New Orleans Bowl Update: Sunday, 12/18, 4 p.m.
NEW ORLEANS -- Down by a point, no time outs left and starting on its own 18-yard-line with 30 seconds left.
Okay, honestly, how many Ragin’ Cajun fans thought their UL football team was going to somehow pull out a victory late Saturday night?
Probably about the same number that thought when the 2011 season began that the Cajuns would wind up with nine victories, and hoisting a bowl championship trophy.
As Cajun coach Mark Hudspeth would say, the believers never let go of the rope.
It might have been Brett Baer who toed through the soon-to-be-legendary 50-yard field goal on the final play of the R+L Carriers New Orleans Bowl, giving the Cajuns an unlikely 32-30 victory over San Diego State. But in a season that was full of near-miracles, it’s not a stretch to think that those believers lassoed that line-drive kick with an invisible rope and tugged it through the Mercedes-Benz Superdome uprights.
With the way the Cajuns’ 2011 season unfolded, and the way the drama built Saturday in UL’s first-ever Division I bowl appearance, nothing’s beyond the realm of possibility.
After all, 369 days ago, the Cajuns didn’t have a head football coach after a 3-9 season that left the Cajun faithful swathed in disappointment once again. Four months ago, one national football publication ranked the UL program 120th out of 120 NCAA FBS programs.
Now the Cajuns rank among the country’s top three in single-season turnarounds. It will indeed be a happy holiday season for the squad and for nearly all of the record 42,841 fans that turned the Superdome into a raucous red sea.
“This year, we’ve been behind in the second half, in the fourth quarter,” Hudspeth said while wearing a T-shirt that symbolized New Orleans Bowl champions. “A lot of times, lesser teams could have said that’s it, we gave it our best shot. Not these guys. We win on hard work, we win on belief.”
Even the most staunch believers had doubts, though, when San Diego State quarterback Ryan Lindley hit Colin Lockett with a 12-yard touchdown pass with 35 seconds left. The third TD hookup between the two in the game gave the Aztecs of the Mountain West Conference a 30-29 lead, and it stayed that way when a two-point conversion pass was ruled incomplete on the back line of the end zone.
Darryl Surgent – whose scintillating 87-yard punt return touchdown early in the second quarter gave UL a 13-3 lead – was bottled up on the ensuing kickoff return and the Cajuns started on their own 18 with 0:30 left. Quarterback Blaine Gautier, who minutes later would hoist his own trophy as the game’s Most Valuable Player, had no time outs to work with and quickly hit Javone Lawson with passes of 13 and 26 yards. But both plays ended in bounds and the game clock started as soon as the chains were set after both plays, and by the time Gautier ran up to spike the ball and kill the clock, only seven seconds were left and the ball was still at the SDSU 43.
A quick out pass to Harry Peoples got five more precious yards, but the clock was then down to four seconds. Baer, whose reputation was stellar for accuracy but not exceptional for distance, came on to line up for a 55-yard field goal effort – six yards longer than he’d ever kicked one in college.
Just before the snap, though, an Aztec defensive lineman flinched, simulating the reaction to a snap, and flags flew as UL’s offensive line also moved. Officials ruled the Aztecs moved first – a call shown to be correct on a Sunday morning ESPN highlight reel – and Baer moved the kicking tee up five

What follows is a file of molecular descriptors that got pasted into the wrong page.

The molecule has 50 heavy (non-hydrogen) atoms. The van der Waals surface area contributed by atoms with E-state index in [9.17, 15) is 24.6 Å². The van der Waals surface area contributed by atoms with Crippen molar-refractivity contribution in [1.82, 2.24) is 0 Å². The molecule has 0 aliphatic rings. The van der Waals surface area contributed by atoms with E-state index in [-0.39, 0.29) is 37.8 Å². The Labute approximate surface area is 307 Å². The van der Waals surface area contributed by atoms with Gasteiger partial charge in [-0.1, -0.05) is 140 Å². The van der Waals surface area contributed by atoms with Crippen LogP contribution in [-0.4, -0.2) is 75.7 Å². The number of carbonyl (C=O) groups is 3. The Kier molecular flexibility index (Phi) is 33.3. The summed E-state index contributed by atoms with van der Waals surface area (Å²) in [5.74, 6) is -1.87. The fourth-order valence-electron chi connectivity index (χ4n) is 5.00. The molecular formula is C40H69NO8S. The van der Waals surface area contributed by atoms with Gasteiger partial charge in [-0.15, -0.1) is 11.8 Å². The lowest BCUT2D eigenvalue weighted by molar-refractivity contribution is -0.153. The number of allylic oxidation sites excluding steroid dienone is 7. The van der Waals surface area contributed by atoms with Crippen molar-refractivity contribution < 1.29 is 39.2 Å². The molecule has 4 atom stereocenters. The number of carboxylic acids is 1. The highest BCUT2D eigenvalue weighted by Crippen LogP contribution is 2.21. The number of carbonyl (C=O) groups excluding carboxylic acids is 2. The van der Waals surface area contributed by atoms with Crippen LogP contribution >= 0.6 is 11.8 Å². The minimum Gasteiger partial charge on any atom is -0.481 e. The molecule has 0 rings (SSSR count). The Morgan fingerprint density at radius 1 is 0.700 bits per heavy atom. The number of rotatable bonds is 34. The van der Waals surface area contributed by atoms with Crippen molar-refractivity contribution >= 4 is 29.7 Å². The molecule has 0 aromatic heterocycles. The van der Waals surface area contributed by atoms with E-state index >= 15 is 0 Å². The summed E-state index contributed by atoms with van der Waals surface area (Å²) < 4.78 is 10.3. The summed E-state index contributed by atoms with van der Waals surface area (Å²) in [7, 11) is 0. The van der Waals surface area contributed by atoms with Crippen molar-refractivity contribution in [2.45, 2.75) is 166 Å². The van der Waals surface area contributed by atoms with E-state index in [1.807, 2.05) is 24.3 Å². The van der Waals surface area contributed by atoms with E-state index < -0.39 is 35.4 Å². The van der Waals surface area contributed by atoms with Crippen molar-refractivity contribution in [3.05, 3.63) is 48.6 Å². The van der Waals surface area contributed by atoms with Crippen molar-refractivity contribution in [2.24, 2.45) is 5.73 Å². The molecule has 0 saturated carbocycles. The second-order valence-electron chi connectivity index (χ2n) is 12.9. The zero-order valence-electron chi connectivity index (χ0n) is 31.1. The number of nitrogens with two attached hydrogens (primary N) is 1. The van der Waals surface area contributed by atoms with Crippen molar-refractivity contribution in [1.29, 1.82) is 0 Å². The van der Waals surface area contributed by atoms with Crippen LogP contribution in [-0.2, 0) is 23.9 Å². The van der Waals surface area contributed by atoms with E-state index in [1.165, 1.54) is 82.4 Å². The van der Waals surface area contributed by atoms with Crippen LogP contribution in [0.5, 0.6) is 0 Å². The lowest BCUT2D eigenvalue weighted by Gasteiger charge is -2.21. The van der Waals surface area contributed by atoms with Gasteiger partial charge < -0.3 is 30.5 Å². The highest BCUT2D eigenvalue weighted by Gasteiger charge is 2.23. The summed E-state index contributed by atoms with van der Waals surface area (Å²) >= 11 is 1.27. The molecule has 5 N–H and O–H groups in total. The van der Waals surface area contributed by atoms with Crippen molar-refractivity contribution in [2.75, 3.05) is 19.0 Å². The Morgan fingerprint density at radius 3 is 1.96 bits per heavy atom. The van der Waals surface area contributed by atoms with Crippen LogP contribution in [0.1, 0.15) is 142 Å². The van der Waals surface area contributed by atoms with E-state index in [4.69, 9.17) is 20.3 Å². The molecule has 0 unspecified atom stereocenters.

yards for the 50-yard try.
The kick had plenty of distance, long enough to have covered the five extra yards, but it was tailing to the left as it slotted itself just inside the left upright. Would it have been good from 55 yards?
“I have no idea,” Baer said, not long after his wild celebratory sprint around the Superdome turf and a ride to the locker room on his teammates’ shoulders. “I didn’t even see it go in. I just took off running.”
“It’s like any other game,” said SDSU coach Rocky Long afterward. “The team that makes the most plays wins. We had opportunities, and we didn’t make as many plays as they did. We missed a field goal, they made a field goal. That’s what happens.”
Long’s right. That’s what happens … when you don’t let go of the rope.
“We fight so hard,” Gautier said while his teammates were still celebrating on the field. “We always talk about the fourth quarter being our quarter. Words are just hard to find. It’s just a great feeling to be able to share this moment, something that’s going down in history.”
Gautier made some history of his own, setting bowl records for passing yards (470) on the way to the second-highest single-game yardage total in school history. His three TD passes also gave him 23 for the season, a UL record, passing Jake Delhomme’s mark of 20 set in both 1995 and 1996. He had nine completions of 20-plus yards in the bowl game, giving him 56 such plays this season.
Lawson also set a bowl record with 193 receiving yards on his bowl-record-tying nine catches, and went over the 1,000-yard mark for the season as the first UL receiver over that mark since Fred Stamps in 2002.
Those were only a few of the superlatives in the offense-dominated game, but the only superlative that really mattered was still displayed on the Superdome scoreboard after the bowl-record throng had long since headed toward Bourbon Street.
By that time, Hudspeth was already thinking of the future, to a 2012 season that is awash in challenges – not the least of which is somehow making an encore performance.
“We’ve got nine starters back on offense, we’ve got Brett back kicking and punting,” Hudspeth said. “We’ve got a few holes we’ve got to fill on defense due to graduation. But we’re on schedule. Some may say we’re ahead of schedule. I’m proud of the guys, the way they changed their mindset.”
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